Hendrik Hofmeyr, who has been described as South Africa’s most performed classical composer, was born in Cape Town in 1957. After He matriculating as one of the top three candidates in the Cape Province, he enrolled for a Bachelor of Music (Musicology) degree at the SA College of Music (University of Cape Town) on an academic scholarship in 1976. He studied piano under Laura Searle, winning several prizes, and was awarded the UNISA Performer’s Licentiate with distinction in 1979. In the same year he received his degree cum laude, having won the class medal four years running. 

After completing a Master of Music degree in piano performance at the University of Cape Town, he left for Italy on an overseas scholarship in 1981. He studied piano in Florence under Alessandro Specchi (1981-83), composition in Bologna under Ivan Vandor (1983-86), and conducting in Florence under Alessandro Pinzauti (1986-89), obtaining Italian State Diplomas in all three disciplines. 


In 1987, he won the South African Opera Competition with The Fall of the House of Usher. When the opera was produced at the State Theatre in Pretoria the following year, he was awarded the annual Nederburg Prize for Opera. In the same year, he obtained first prize in the TrentoCinema – La colonna sonora International Competition in Trent, Italy, with a work for chamber orchestra, composed for a film by Wim Wenders.     

Hofmeyr returned to South Africa in 1992 to take up a post as lecturer at the University of Stellenbosch. In 1997 he won two major international competitions, the Queen Elisabeth of Belgium Competition (with Raptus for violin and orchestra) and the first edition of the Dimitris Mitropoulos Competition in Athens (with Byzantium for soprano and orchestra). The following year he returned to his alma mater, from which he obtained a Doctorate in Music in 1999, and where he currently holds the post of Professor and Head of Composition and Theory. In 2008 he was honoured with a Kanna award by the Kleinkaroo National Arts Festival. Hofmeyr’s Second Symphony – The Elements, performed in 2017 by the Cape Town Philharmonic Orchestra directed by Conrad van Alphen in celebration of the composer’s sixtieth birthday, was honoured with a UCT Creative Works Award in 2018.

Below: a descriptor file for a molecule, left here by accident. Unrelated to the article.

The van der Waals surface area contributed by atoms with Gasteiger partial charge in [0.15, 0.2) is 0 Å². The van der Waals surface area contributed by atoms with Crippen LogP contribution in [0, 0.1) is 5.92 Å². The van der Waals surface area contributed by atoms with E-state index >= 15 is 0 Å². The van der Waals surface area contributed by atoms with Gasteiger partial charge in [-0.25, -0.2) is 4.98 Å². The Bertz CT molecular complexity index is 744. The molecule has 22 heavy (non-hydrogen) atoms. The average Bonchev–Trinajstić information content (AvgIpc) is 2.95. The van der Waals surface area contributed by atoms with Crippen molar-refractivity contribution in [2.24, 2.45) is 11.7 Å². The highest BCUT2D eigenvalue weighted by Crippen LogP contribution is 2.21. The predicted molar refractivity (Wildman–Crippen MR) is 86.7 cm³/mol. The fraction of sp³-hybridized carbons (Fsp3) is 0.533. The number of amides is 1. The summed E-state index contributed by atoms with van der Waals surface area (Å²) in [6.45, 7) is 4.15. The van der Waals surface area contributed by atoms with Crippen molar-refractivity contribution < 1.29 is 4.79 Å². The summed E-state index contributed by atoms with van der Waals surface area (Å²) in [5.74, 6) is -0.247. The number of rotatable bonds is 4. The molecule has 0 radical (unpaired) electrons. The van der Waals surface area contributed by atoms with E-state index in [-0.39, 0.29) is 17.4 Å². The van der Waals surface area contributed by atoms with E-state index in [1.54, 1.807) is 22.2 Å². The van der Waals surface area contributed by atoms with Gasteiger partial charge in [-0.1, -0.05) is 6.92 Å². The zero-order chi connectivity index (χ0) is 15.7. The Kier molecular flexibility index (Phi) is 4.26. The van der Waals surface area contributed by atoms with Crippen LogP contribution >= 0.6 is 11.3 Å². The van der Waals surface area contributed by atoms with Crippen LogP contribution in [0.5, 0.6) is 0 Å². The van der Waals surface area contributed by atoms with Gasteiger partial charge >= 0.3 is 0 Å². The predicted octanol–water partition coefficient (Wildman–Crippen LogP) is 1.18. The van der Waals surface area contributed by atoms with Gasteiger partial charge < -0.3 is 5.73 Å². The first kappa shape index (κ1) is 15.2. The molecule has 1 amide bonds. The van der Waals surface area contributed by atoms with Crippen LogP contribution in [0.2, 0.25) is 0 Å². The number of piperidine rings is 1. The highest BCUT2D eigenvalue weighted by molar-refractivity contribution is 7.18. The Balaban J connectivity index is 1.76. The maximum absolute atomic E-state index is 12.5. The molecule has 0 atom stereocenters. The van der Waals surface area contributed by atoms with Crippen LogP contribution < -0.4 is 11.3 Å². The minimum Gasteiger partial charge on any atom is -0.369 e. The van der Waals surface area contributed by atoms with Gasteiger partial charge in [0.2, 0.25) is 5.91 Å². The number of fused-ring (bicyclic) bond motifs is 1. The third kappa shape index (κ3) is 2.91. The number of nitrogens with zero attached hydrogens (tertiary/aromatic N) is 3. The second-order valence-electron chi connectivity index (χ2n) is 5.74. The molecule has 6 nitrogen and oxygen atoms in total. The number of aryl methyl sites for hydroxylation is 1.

Hofmeyr oeuvre consists of some 200 works, of which more than half are commissions. These include a string quartet for the Hogarth Quartet (Britain), which received its London première at the Wigmore Hall in 1999, a two-piano concerto for British duo Nettle&Markham, a partita for double-bass, commissioned by the Vancouver Recital Society for DaXun Zhang, and Tu pauperum refugium, a polychoral motet, premièred at a UNESCO-sponsored gala concert in Vancouver in 2001 by the Tygerberg Children’s Choir together with choirs from Japan, Israel and Canada. The latter work, together with three other works by Hofmeyr, was published by Boosey and Hawkes (New York) in 2002. In 2008 he was commissioned, along with 17 composers from 17 other countries, to write a work for the Latvian national youth choir, Kamēr’s, World Sun Songs project. 

Hofmeyr’s works have been featured on some 60 CDs. In 2002, the Distell Foundation for the Performing Arts released a CD featuring his Flute Concerto and Piano Concerto. A CD of his Sinfonia africana was released by the Cape Philharmonic Orchestra in 2005, and CDs featuring his Concerto for Flute, Violin and Strings and cantata Ainsi qu’on oit le cerf bruire were released in the USA in 2010. CDs of his chamber, piano, choral and solo vocal music are scheduled for release in the coming year. (Find out more on Wikipedia and listen to his work on soundcloud.)

Works in the archive